diabetestalk.net

Type 1 Diabetes Vegan Diet

One Man Compares Ketogenic And Vegan Diets For Type 1 Diabetes

One Man Compares Ketogenic And Vegan Diets For Type 1 Diabetes

Diets that require less insulin are popular among people with type 1 diabetes because less insulin required means a higher likelihood of more easily managed blood sugar levels. To put that more clearly: Each time you give insulin, a certain amount isn’t properly absorbed. This happens to a varying degree each time, whether you inject or use an insulin pump. Each time you give insulin you are also dealing with a different set of variables that may impact the way the insulin works for you. We all deal with these ever-changing variables like stress, digestion, fluctuating hormones, and different levels of activity. The more insulin we give, the more outside our target range we risk being. This is the “law of small numbers” which Dr. Richard Bernstein coined to help explain why low-carb eating equals tighter blood sugar management. A ketogenic diet is a low-carb diet like the one Bernstein follows except it includes a larger amount of fat and a bit less protein. Another popular diet right now is the vegan diet. Those who eat this way while omitting refined or processed foods and grains say doing so leads to high levels of insulin sensitivity which help lower insulin needs and better blood sugar levels. Comparing Ketogenic and Vegan Diets for Type 1 Diabetes Steve Richert is a documentary adventure photographer who also has type 1 diabetes and eats a ketogenic diet. You can visit his website, LivingVertical.org to learn more and read about his latest project–a documentary about insulin access. In a recent post, Steve compares his experience and continuous glucose monitor (CGM) data while eating vegan and ketogenic diets. Two very different ways of eating, both of which appear to work out better than the standard American diet (SAD). There is a clear winner for Steve Continue reading >>

Diabetes - Cause, Prevention, Treatment And Reversal With A Plant Based Diet

Diabetes - Cause, Prevention, Treatment And Reversal With A Plant Based Diet

Summary This is a long article, so here's the summary: In the next 25 years 1 in every 3 Americans will have developed type 2 diabetes. Type 2 diabetes is a serious progressive disease. Type 2 diabetes is largely a lifestyle-related disease and is preventable. Caused by diets high in saturated fat, not high in carbohydrates. Animal products and processed foods contain the vast majority of saturated fat in our diets. The excess fat inhibits insulin's effect so blood sugar levels remain dangerously high. By following a low-fat plant-based diet your risk of developing diabetes is very, very low. People with diabetes are at high risk for heart disease and stroke. Removing animal products from your diet helps lower your risk of having a heart attack or stroke. A low-fat plant-based diet has been proven to treat and reverse diabetes. Heart disease risk is also lowered by following a low-fat plant-based diet. A plant-based diet has been shown to work better than American Diabetes Association's guidelines in treating diabetes. Patients switching to a vegan diet didn't find it any harder to stick to than the ADA's recommended guidelines. Diabetes will affect 1 in every 3 of us Introduction Type 1 diabetes is an autoimmune condition with the exact cause is currently unknown. It is partly inherited with multiple genes influencing the overall risk. Type 1 diabetes means the body doesn't produce insulin on it's own so insulin injections are required. There is currently no known way to prevent type 1 diabetes, but this form of diabetes only accounts for 5–10% of all cases of diabetes.[1] However type 2 diabetes is far more common. This form of diabetes accounts for 90-95% of all diabetes cases, and is characterised by insulin resistance. Type 2 diabetes is a lifestyle related disea Continue reading >>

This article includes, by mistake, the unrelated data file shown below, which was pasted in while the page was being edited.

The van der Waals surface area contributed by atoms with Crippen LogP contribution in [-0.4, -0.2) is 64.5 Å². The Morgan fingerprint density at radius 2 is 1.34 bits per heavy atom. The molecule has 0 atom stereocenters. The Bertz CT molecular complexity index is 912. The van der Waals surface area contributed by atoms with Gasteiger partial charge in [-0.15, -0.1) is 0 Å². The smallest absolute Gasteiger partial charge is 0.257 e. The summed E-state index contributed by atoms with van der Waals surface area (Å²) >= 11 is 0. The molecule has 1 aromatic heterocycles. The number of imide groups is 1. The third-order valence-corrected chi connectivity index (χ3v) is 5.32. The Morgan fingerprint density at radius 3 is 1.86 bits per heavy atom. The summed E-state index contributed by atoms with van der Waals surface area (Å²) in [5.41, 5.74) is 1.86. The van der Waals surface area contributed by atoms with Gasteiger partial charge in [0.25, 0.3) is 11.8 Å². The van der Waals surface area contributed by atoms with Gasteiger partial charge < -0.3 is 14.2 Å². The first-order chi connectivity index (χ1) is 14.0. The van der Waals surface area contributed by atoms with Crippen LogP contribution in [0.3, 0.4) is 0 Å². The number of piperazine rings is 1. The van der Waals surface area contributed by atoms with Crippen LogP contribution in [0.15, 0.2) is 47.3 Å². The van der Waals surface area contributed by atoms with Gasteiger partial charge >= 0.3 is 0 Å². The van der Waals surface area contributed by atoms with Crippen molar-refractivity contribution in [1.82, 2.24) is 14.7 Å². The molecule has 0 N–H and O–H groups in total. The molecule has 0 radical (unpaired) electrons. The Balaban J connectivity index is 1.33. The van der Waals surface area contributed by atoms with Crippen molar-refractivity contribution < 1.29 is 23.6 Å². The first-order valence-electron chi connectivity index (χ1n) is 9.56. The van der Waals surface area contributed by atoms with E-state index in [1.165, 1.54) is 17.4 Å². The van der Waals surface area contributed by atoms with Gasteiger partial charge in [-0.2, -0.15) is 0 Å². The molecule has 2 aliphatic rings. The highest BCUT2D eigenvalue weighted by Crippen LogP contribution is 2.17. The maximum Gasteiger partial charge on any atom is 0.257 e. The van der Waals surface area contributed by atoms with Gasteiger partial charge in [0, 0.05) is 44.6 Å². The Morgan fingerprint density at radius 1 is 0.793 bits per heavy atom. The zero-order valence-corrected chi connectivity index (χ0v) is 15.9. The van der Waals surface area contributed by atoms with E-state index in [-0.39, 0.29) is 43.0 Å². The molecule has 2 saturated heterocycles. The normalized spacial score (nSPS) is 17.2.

Robby Barbaro Takes On Diabetes

Robby Barbaro Takes On Diabetes

When I first met Robby Barbaro I was impressed. Here was a young guy who was diagnosed with type 1 diabetes, but instead of just surrendering to that, he made the effort to switch to a low-fat raw vegan diet, decrease his insulin use through good food choices, and start living a healthy life. Watching him measure all his food, I realized just how different his chosen path was from one followed by the average type 1 diabetic. What’s more impressive is that he’s doing it without a clear idea of where that path will lead him. Type 2 diabetics bring the disease on themselves through diet and lifestyle choices and can usually reverse it with a low-fat diet, as studies have demonstrated many times. Type 1 diabetes, however, is a different creature. Some researchers point to a possible connection with animal milk consumption or other reasons, but there's no definitive anwer for why type 1 diabetes occurs. Although there appear to be rare cases of people reversing type 1 diabetes through dietary changes, and Robby was inspired by those, there has never been a method proven to be regularly successful. Content with getting healthier, an improved carb-to-insulin ratio, and generally feeling great, Robby has set out to inspire type 2 diabetics to get rid of their disease forever, even if he still has to deal with his own. His nonprofit organization, Robby Barbaro, Inc., seeks to educate diabetics about their options. I decided that Robby would be a great addition to the raw food success stories on this site, and I’m pleased he agreed to an interview. For those looking for more information on a low-fat raw vegan diet (which involves lots of fruit, lots of vegetables, and not much overt fat), and some of the other concepts discussed in this interview, please see the bottom of t Continue reading >>